Reliability concerns prompt Washington Metro to speed up replacement of older fleets

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Photo: WMATA.

Washington Metro is planning to retire all of its 1000 and 4000 series metro trains earlier than planned because of poor reliability.

All of the older vehicles, some of which entered service in the mid-1970s, will be replaced with new 7000 series trains by July 1 as part of an accelerated decommissioning process to remove both fleets from the network.

Metro said its 4000 series trains were currently achieving an average of 27,259 miles between failures compared to the 176,000 miles racked up by the 7000 vehicles, which were first introduced in 2014.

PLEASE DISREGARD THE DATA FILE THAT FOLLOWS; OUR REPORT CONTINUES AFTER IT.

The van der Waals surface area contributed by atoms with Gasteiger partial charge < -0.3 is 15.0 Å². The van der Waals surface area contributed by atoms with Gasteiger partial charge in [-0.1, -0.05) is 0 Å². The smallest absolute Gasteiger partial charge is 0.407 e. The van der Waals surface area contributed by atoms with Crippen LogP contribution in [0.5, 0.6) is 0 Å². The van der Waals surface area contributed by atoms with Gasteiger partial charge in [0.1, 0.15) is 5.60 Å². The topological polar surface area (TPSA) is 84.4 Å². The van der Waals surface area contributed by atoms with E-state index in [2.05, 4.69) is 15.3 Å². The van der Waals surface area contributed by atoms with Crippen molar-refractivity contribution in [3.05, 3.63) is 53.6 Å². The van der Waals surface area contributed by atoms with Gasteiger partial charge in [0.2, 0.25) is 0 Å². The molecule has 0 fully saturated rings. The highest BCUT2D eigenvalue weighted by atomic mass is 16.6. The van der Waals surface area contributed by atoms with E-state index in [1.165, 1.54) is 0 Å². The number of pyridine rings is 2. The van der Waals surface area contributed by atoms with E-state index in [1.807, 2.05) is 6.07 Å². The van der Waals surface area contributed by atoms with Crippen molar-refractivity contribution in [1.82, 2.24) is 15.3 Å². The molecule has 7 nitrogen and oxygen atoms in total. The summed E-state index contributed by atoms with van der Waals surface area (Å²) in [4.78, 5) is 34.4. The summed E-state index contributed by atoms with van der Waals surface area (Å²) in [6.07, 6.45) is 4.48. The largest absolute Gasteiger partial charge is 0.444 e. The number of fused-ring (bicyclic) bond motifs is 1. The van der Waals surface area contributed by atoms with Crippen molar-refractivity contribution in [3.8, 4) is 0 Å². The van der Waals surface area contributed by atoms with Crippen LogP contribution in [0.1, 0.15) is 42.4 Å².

There are currently 43 7000 series trains in service. Metro is receiving up to 20 new trains a month and has so far accepted around half of the 748 cars ordered from Kawasaki.

Metro general manager Paul Wiedefeld said: “By retiring the last of our oldest and least reliable railcars, we will be in a much better position to deliver more reliable service for our customers.”

Some of the retired 4000 series trains are being offered to emergency services for training purposes while the first two vehicles – 1000 and 1001 – will be refurbished and retained as heritage vehicles.

The Washington Metropolitan Area Transit Authority (WMATA) has already begun planning for its new 8000 series trains, publishing a design consultation document earlier this year.


Read more: California High-Speed Rail Authority to invest $115m in new LA underground rail


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